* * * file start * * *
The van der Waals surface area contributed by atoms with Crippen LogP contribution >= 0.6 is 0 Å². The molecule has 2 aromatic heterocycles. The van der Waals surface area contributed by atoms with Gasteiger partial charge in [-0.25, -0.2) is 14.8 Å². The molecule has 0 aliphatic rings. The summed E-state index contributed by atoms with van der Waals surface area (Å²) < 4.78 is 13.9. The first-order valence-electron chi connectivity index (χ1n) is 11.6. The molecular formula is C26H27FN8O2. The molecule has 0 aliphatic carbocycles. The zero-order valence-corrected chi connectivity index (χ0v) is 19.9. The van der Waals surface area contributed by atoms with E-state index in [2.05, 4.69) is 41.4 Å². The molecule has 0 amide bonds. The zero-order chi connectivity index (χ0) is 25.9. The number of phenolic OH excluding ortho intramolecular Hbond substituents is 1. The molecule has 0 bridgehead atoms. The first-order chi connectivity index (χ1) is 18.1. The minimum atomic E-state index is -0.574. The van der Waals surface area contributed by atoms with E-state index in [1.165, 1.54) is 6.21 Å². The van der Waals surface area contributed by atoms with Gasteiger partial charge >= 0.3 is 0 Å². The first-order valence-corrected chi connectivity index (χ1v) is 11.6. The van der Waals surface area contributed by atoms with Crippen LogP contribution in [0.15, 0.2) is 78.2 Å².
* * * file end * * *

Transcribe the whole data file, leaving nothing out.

The van der Waals surface area contributed by atoms with Crippen LogP contribution >= 0.6 is 0 Å². The molecule has 2 aromatic heterocycles. The van der Waals surface area contributed by atoms with Gasteiger partial charge in [-0.25, -0.2) is 14.8 Å². The molecule has 0 aliphatic rings. The summed E-state index contributed by atoms with van der Waals surface area (Å²) < 4.78 is 13.9. The first-order valence-electron chi connectivity index (χ1n) is 11.6. The molecular formula is C26H27FN8O2. The molecule has 0 aliphatic carbocycles. The zero-order valence-corrected chi connectivity index (χ0v) is 19.9. The van der Waals surface area contributed by atoms with E-state index in [2.05, 4.69) is 41.4 Å². The molecule has 0 amide bonds. The zero-order chi connectivity index (χ0) is 25.9. The number of phenolic OH excluding ortho intramolecular Hbond substituents is 1. The molecule has 0 bridgehead atoms. The first-order chi connectivity index (χ1) is 18.1. The minimum atomic E-state index is -0.574. The van der Waals surface area contributed by atoms with E-state index in [1.165, 1.54) is 6.21 Å². The van der Waals surface area contributed by atoms with Gasteiger partial charge >= 0.3 is 0 Å². The first-order valence-corrected chi connectivity index (χ1v) is 11.6. The van der Waals surface area contributed by atoms with Crippen LogP contribution in [0.15, 0.2) is 78.2 Å².